Envisioned to be a progressive Islamic welfare state by the founding fathers, Pakistan soon became a security state in the face of a real and pervasive existential threat from India that has become more virulent with the passage of time. During a rather tumultuous journey of over seven decades, we have had to endure a number of cataclysmic events, with dismemberment in 1971 and War on Terror eclipsing the rest. The looming threat on the eastern borders from an implacable foe and the internal unrest as a concomitant of geopolitical rivalry of great powers raised national security to the highest level in the pantheon of national priorities. Consequently, national security instead of human security, became the main focus of the national leadership. The militarisation of the foreign, defence, and economic policies was a logical consequence of the above developments.

Pakistan’s quest for conventional military balance had kept her bogged down in a debilitating arms race even after the 1971 war. The attainment of nuclear deterrence, a testament to the national will to survive as a self-respecting nation ushered in a different era of strategic balance which opened up the possibilities of a peace thaw in the frosty relations of two estranged neighbours. Despite an elusive quest by Indians to find space for conventional war the two countries eluded a full-fledged war. Though the stability-instability paradox of the nuclear deterrence resulted in localised conflicts like Kargil and some near miss conventional wars, yet peace held due to the strategic deterrence. The scourge of the terror unleashed on Pakistan as a consequence of geopolitical ambitions of global powers and Indian perfidy tested national resolve for over a decade. Pakistan, through the sacrifices of the general populace, law enforcing agencies and armed forces succeeded in winning the war on terror, opening up the possibilities of a peace dividend.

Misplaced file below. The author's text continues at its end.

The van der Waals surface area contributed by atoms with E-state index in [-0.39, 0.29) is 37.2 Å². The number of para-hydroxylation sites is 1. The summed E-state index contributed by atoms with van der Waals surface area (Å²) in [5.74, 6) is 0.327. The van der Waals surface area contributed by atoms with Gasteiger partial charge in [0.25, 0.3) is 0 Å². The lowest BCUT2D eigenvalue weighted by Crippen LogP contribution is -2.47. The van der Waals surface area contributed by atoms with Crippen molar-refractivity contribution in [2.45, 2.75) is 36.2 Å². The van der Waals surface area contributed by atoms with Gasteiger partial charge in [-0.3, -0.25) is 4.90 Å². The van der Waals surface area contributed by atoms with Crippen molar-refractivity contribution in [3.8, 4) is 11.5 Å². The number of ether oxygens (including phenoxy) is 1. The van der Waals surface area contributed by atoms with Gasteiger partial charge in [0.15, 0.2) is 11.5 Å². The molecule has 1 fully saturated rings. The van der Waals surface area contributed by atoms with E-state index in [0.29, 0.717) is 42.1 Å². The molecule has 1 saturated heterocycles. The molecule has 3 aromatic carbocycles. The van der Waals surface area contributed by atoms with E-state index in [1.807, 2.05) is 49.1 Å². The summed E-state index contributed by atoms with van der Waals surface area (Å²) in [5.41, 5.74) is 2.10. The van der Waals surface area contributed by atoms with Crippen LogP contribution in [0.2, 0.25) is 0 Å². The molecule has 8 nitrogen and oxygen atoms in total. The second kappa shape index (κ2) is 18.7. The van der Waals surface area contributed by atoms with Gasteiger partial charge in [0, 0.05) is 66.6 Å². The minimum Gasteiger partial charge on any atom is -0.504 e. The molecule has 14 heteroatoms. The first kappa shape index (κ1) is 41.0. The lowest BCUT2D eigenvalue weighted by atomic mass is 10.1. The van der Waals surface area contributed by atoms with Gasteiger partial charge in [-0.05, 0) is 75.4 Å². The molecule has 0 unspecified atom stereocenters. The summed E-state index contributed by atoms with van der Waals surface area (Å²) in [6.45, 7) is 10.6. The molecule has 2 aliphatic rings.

Regrettably however, political infighting, weak governance and poor economic growth has all but stifled our economic development initiatives. If this was not enough, the onset of the coronavirus pandemic appears to have dealt a serious blow to any early recovery. The pandemic has already disrupted global supply chains, weakened demand world-wide and damaged the international travel industry, leading towards a global recession. The situation thrust upon us divinely, is yet another defining moment in our history that compels policymakers to chalk up a national strategy, leveraging the strengths of all the elements of the national power potential in a post-pandemic world of new possibilities. The post-COVID 19 world would feature a more insular and competitive world with multilateralism, making way for a new Monroe Doctrine would require greater self-reliance and economic resilience. Human security and economic development will be the new normal in a world tired of futile military spending and senseless wars.

The first and foremost requirement is to formulate a national security blueprint in sync with political and economic realities. The starting point for this exercise should be an unbiased, unfettered and analytic “Strategic Defence Review”. It should be a wholesome reappraisal of the existing strategy, organisational structures, force goals, developmental plans, military system and defence production. The cardinal point to understand is that a “change” is de rigueur as more of the same will not yield the desired outcomes. It may not be possible here to discuss a long list of relevant issues; I would therefore, flag just three important matters.